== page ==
- The 21st century contains the 100 years, starting from January 1, 2001, and ending on December 31st, 2100. However, the commencement of the 21st century was celebrated one year early, that is, on January 1st, 2000, because of the significant change in the digits of the year from 1999 to 2000!
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The 21st ( twenty-first) century is the current century in the Anno Domini era or Common Era, under the Gregorian calendar. It began on January 1, 2001 ( MMI) and will end on December 31, 2100 (MMC). The 21st century is the first century of the 3rd millennium .
Twenty-year Eritrean–Ethiopian border conflict formally ends. Yellow vests movement becomes France 's largest sustained period of civil unrest since 1968. The Sunda strait tsunami kills 426 and injures 14,000 and the 2018 Sulawesi earthquake and tsunami kills 4,340 and injures 10,700.
Feb 21, 2019 · 21st century The 21st century is the current century of the Anno Domini era or the Common Era, in accordance with the Gregorian calendar. It began on January 1, 2001, and will end on December 31, 2100. It is the first century of the 3rd millennium.
The 21st Century Started in 2001 In 1999, the world was preparing for the New Year's party of a lifetime. The year number in the Gregorian calendar was about to tick over to 2000, supposedly ushering in not only the 21st century but also the 3rd millennium CE. However, the party was held one year too early—it should have been on January 1, 2001.
Yep, that's what's coming next: the 22nd century. Its years will all* start with 21, proceeding up to the distant 2199. And as we all know, we're currently in the 21st century, but the years start with 20. And in the 20th century, they all started with 19, and in the 19th, with 18, and so on.
BLUE/ORANGE by Joe Penhall A bullseye of a play capturing the intersection of mental health, race and the infuriating bureaucracy of the NHS. The arguments are so crystal clear you could eat your dinner off them. Notable mentions: Vincent River by Philip Ridley Far Away by Caryl Churchill
TOPDOG/UNDERDOG by Suzan-Lori Parks A mini-masterpiece and poetic microcosm of America featuring two abandoned brothers dependent only on each other for emotional survival. Thrilling and invigorating. Notable mention: Herons by Simon Stephens
A NUMBER by Caryl Churchill The weighty theme of the ethics of artificial intelligence is worn ever so lightly in this haunting play about a father attempting to enumerate his sons. The writing is like a knife in the brain. Notable mentions: The Coast of Utopia by Tom Stoppard Dinner by Moira Buffini
THE PILLOWMAN by Martin McDonagh This dark story of a writer implicated in a series of child murders remains a cult favourite in all its twisted glory. Notable mentions: Elmina’s Kitchen by Kwame Kwei-Armah Intimate Apparel by Lynn Nottage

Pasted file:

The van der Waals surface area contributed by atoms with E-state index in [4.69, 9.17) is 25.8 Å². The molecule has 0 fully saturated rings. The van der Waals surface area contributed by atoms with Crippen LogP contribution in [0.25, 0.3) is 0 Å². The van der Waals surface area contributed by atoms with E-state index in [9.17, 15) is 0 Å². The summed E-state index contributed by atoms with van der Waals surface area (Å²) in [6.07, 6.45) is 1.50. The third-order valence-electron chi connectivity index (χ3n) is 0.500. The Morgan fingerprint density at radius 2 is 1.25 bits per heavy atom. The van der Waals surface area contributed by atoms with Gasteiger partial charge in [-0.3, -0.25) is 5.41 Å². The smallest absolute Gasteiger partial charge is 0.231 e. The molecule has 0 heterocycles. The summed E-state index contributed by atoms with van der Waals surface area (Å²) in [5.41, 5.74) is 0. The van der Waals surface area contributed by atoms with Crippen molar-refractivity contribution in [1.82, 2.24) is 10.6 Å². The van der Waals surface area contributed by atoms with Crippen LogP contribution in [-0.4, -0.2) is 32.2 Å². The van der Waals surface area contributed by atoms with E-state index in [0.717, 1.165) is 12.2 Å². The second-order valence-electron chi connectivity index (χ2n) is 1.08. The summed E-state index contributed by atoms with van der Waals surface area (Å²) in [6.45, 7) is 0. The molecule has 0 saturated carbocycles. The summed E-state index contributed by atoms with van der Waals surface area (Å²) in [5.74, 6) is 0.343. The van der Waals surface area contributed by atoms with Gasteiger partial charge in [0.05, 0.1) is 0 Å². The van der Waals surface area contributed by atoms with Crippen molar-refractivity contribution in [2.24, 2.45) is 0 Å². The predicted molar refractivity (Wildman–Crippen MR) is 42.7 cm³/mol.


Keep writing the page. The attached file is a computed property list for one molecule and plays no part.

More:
THE WONDERFUL WORLD OF DISSOCIA by Anthony Neilson Two halves that make a broken but beautiful whole — Neilson’s play is a life-affirming trip through mental illness without a stick of sentiment in sight. Notable mention: The History Boys by Alan Bennett
THE LAST DAYS OF JUDAS ISCARIOT by Stephen Adly Guirgis A wild, contemporary retelling of the Judas myth which manages to plumb extraordinary spiritual depths. Notable mention: Mercury Fur by Philip Ridley
THE SEAFARER by Conor McPherson Amidst the familiarity of the drinking, the poker and the recriminations there is surprise in McPherson’s magical realist drama that never fails to catch my breath. Notable mention: Rabbit Hole by David Lindsay-Abaire.
AUGUST: OSAGE COUNTY by Tracy Letts Though it’s conceived with all the subtlety of a sledgehammer, what a bloody sledgehammer. This is one helluva persuasive piece of drama. Notable mention: Harper Regan by Simon Stephens
random by debbie tucker green The poetess of the everyday stunned with this solo show about a woman whose life is interrupted by a senseless tragedy. Superlative. Notable mention: This Wide Night by Chloe Moss
THE SHIPMENT by Young Jean Lee A hilariously dizzying and dazzling confrontation about race. The satirising of white people in the second act is just too brilliant. Notable mentions: Jerusalem by Jez Butterworth Father Comes Home from the Wars, Parts I, II & III by Suzan-Lori Parks
- Smartphones Are Everywhere. What did we ever do before the invention of the smartphone? KARRASTOCK/Getty Images. Apple rolled out its first smartphone — a hand-held computer and mobile phone mashed into one — in 2007.
- Social Media Sites Take Off. With the handiness of a computer in our pockets, social media became the method of communication for billions around the world.
- We Now Connect Via WiFi. "We stand," declared Wired magazine in 2003, "at the brink of a transformation." The article was titled "The Wi-Fi Revolution," and the technology, indeed, was ground-shaking.
- Memes and Emojis Spread Like Wildfire. Memes, like "the distracted boyfriend," are now part of our everyday lexicon. Wikimedia. That smiley face, that shrugging guy, the finger gun, the tears of joy.